ERIC Educational Resources Information Center

    Ellingson, Dee Ann; Notbohm, Matthew

    2012-01-01

    Online distance education can take many forms, from a correspondence course with materials online to fully synchronous, live instruction. This paper describes a fully synchronous, live format using web-conferencing. Some useful features of web-conferencing and the way they are employed in this course are described. Instructor observations and…

  3. ProBiS-2012: web server and web services for detection of structurally similar binding sites in proteins

    PubMed Central

    Konc, Janez; Janeži?, Dušanka

    2012-01-01

    The ProBiS web server is a web server for detection of structurally similar binding sites in the PDB and for local pairwise alignment of protein structures. In this article, we present a new version of the ProBiS web server that is 10 times faster than earlier versions, due to the efficient parallelization of the ProBiS algorithm, which now allows significantly faster comparison of a protein query against the PDB and reduces the calculation time for scanning the entire PDB from hours to minutes. It also features new web services, and an improved user interface. In addition, the new web server is united with the ProBiS-Database and thus provides instant access to pre-calculated protein similarity profiles for over 29?000 non-redundant protein structures. The ProBiS web server is particularly adept at detection of secondary binding sites in proteins. It is freely available at http://probis.cmm.ki.si/old-version, and the new ProBiS web server is at http://probis.cmm.ki.si. PMID:22600737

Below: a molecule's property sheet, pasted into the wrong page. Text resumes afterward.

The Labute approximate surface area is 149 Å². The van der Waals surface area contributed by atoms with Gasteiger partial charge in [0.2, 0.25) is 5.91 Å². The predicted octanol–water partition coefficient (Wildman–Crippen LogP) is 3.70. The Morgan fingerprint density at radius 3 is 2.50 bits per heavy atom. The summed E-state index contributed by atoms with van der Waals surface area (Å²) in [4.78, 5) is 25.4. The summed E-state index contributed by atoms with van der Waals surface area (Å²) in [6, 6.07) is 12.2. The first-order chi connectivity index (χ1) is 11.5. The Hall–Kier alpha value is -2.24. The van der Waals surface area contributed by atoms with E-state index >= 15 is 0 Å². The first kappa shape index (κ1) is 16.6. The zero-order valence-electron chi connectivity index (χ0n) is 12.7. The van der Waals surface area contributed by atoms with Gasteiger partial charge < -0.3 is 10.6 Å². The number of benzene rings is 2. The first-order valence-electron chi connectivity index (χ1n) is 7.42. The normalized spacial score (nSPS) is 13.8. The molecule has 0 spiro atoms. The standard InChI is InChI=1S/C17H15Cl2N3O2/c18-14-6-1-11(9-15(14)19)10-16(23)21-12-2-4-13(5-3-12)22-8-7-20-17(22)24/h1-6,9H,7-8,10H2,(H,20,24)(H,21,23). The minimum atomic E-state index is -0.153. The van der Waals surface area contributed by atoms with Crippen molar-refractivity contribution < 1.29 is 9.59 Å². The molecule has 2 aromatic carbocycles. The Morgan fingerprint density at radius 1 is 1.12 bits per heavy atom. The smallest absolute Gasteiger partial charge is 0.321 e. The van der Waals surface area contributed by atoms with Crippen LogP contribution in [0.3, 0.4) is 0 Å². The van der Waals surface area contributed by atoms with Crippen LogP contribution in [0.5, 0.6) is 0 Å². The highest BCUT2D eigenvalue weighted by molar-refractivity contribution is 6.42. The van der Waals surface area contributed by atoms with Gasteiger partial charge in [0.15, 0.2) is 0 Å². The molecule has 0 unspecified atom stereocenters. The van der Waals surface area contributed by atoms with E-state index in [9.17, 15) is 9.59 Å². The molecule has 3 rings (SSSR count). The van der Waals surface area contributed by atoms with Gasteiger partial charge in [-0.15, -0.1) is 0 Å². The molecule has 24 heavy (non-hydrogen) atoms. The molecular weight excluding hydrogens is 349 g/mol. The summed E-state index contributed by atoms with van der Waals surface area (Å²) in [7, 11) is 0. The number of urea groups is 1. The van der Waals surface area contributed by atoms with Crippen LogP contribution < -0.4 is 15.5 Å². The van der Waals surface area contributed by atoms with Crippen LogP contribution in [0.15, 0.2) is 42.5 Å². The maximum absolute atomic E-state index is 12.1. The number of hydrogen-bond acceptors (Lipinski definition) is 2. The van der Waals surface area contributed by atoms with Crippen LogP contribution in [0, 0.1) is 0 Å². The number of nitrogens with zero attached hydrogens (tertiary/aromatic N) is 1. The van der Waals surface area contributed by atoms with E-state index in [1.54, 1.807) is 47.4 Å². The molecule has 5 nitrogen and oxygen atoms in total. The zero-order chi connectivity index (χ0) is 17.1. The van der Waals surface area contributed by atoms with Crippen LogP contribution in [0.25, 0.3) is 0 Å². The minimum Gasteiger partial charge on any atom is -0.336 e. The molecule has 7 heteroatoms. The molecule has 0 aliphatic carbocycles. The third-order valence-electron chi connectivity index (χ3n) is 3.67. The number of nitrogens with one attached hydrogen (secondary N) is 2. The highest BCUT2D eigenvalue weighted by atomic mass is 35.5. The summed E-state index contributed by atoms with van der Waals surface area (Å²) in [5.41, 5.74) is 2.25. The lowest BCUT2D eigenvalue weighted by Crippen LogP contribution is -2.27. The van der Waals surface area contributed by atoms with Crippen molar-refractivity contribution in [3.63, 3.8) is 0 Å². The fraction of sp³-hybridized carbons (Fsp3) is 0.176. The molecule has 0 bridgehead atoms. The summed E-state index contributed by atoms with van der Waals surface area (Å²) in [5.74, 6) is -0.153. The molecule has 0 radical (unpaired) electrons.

4. ProBiS-2012: web server and web services for detection of structurally similar binding sites in proteins.

    PubMed

    Konc, Janez; Janezic, Dusanka

    2012-07-01

    The ProBiS web server is a web server for detection of structurally similar binding sites in the PDB and for local pairwise alignment of protein structures. In this article, we present a new version of the ProBiS web server that is 10 times faster than earlier versions, due to the efficient parallelization of the ProBiS algorithm, which now allows significantly faster comparison of a protein query against the PDB and reduces the calculation time for scanning the entire PDB from hours to minutes. It also features new web services, and an improved user interface. In addition, the new web server is united with the ProBiS-Database and thus provides instant access to pre-calculated protein similarity profiles for over 29?000 non-redundant protein structures. The ProBiS web server is particularly adept at detection of secondary binding sites in proteins. It is freely available at http://probis.cmm.ki.si/old-version, and the new ProBiS web server is at http://probis.cmm.ki.si. PMID:22600737